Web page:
• Apeel Science, featured in CNBC’s 6th annual Disruptor list of companies whose innovations are changing the world, has developed an all-natural and edible substance that, when applied to the outside of harvested fruits and vegetables, creates an invisible shield that can double their lifespan without refrigeration. Apeel’s founder and CEO James Rogers put together funding from corporations and foundations and applied his background in material engineering to develop the system. The company’s first products are Apeel Avocado and Apeel Citrus.
  • Government Actions

As discussed in the first part of our story, the USDA is active in a number of efforts. In addition, as national conversations  on food waste expand, the EPA and USDA have developed a variety of resources including The EPA’s ongoing Food Recovery Challenge and U.S. Food Loss and Waste Champions 2030 programs, along with the USDA’s Foodkeeper app to help with food storage and planning.

  • Consumer Interest

As clients and customers of the food service and restaurant industry become more aware of, and committed to, sustainability issues, the “reputational value” of lowering and diverting wasted food becomes more important.

This past April, Waste 360 which provides information, events, and education to the solid waste, recycling, organics and sustainable communities, held the 50th annual WasteExpo Las Vegas. After the event, local Los Vegas Livestock collected nearly 4,000 pounds of food scraps which were processed and fed to livestock within 24 hours of collection.

WasteExpo discussions offered three key areas to watch in the national organics conversation

  1. Packaging Philosophy
  2. Infrastructure & Investment:
  3. Policy Moves, at the state and local levels of government as well as market-driving policy changes at some large corporations.

Closer To Home …

Georgia took a leading role in working to standardize permitting processes in 2006 through a coalition of public and private stakeholders including the Georgia Recycling Coalition; ERTH Products; Atlanta Recycles; Emory University; University of Georgia Biological and Agricultural Engineering Department; and The Coca-Cola Company. Funding for these programs came through a Resource Conservation Challenge grant awarded to Georgia’s Environmental Protection Division by the U.S. EPA. The state Department of Natural Resources Board adopted the revised compost rule in May, 2014. And in 2018, compost operation rules were amended to remove certain volume restrictions resulting in the ability of smaller sites to scale up and accept more material feedstocks.

Like many other places in the country, the cost of organic waste diversion is an issue for Georgia businesses. At the moment we have plentiful landfill space and fairly low landfill costs, as we discussed earlier this year the article “Waste Reduction and Diversion in the South.”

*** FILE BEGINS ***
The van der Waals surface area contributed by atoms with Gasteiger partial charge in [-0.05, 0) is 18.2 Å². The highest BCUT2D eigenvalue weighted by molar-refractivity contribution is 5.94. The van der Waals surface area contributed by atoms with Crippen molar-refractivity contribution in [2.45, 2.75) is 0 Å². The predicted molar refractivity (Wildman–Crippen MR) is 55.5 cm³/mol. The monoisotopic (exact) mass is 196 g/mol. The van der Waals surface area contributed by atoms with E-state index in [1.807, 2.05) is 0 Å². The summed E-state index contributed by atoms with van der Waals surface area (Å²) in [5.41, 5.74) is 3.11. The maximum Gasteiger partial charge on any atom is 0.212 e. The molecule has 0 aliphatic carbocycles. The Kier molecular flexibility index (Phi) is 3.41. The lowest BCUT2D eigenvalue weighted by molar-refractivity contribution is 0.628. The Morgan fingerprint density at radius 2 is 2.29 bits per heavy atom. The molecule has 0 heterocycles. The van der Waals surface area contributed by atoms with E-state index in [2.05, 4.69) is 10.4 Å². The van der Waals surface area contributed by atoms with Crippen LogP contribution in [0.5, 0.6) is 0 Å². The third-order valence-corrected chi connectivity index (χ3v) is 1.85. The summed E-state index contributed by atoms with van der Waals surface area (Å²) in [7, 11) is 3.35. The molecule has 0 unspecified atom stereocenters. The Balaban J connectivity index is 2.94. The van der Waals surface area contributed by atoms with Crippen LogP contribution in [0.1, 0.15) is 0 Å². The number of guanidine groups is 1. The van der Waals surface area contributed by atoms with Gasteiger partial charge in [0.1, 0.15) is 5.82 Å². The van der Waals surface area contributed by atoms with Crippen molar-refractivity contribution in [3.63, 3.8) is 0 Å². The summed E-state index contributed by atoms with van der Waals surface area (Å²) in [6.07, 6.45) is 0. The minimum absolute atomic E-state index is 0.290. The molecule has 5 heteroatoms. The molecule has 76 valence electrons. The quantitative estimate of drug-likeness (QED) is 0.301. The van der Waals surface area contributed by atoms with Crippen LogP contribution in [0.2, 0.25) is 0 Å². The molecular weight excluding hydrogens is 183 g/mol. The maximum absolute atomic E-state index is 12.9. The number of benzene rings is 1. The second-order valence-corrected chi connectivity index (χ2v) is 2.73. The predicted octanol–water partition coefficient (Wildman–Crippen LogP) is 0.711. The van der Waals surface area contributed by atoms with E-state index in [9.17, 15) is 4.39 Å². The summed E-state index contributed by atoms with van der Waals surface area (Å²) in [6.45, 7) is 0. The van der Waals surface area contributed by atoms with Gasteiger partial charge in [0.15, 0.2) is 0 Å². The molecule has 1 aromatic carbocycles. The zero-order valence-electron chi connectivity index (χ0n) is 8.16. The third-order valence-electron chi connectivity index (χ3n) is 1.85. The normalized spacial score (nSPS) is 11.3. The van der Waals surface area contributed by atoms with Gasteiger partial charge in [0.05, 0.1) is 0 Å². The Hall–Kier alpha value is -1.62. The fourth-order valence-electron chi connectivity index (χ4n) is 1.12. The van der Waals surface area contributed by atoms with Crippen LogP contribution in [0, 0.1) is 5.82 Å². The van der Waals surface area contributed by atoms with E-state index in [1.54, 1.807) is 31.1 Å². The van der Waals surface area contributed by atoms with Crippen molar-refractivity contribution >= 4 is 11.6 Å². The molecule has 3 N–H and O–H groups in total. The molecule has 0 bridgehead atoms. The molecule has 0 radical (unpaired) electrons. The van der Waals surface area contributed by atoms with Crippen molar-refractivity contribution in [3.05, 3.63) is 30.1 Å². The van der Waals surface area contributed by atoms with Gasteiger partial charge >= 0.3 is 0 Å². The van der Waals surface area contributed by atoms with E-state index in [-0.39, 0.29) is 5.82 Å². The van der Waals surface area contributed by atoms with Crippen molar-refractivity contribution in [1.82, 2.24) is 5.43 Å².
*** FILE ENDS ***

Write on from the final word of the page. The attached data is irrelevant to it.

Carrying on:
Today, Georgia does have five sites with designated and permitted composting capabilities – two are government-run and three are privately owned – which is great news. Even with these sites, though, businesses can face increased costs due to the need to transport the material over long distances.

In January of this year, the U.S. Composting Council held its annual conference in Atlanta for the first time in twenty-five years. This meeting gave local government, private, and nonprofit representatives an important place on the agenda along with experts from around the country. Highlights of the conference agenda included opening keynote speakers Georgia gardener Joe Lamp’l, Host and Executive Producer of the PBS series Growing a Greener World, and Scott Jenkins, General Manager of Mercedes-Benz Stadium.

Georgia – and the Atlanta area in particular – have the chance to bring continued change to organic recycling through the leadership of many key organizations that are stepping up to try to make this happen.

Other innovators in the state include the Georgia Recycling Coalition and Food Well Alliance. In 2017 with the support of an EPA grant, these two groups created The Atlanta Community-Based Composting Council to increase community-based compost production which benefits Metro Atlanta’s urban farmers and community gardeners. Also with the Georgia Recycling Coalition and other stakeholders including the City of Atlanta’s Office of Resilience, the Georgia Institute of Technology, and leading urban growers and social enterprises, Food Well Alliance published a white paper, Closing the Loop: Food Waste in Atlanta in June 2017. This is a huge step forward on the community level, but it’s just that – a step.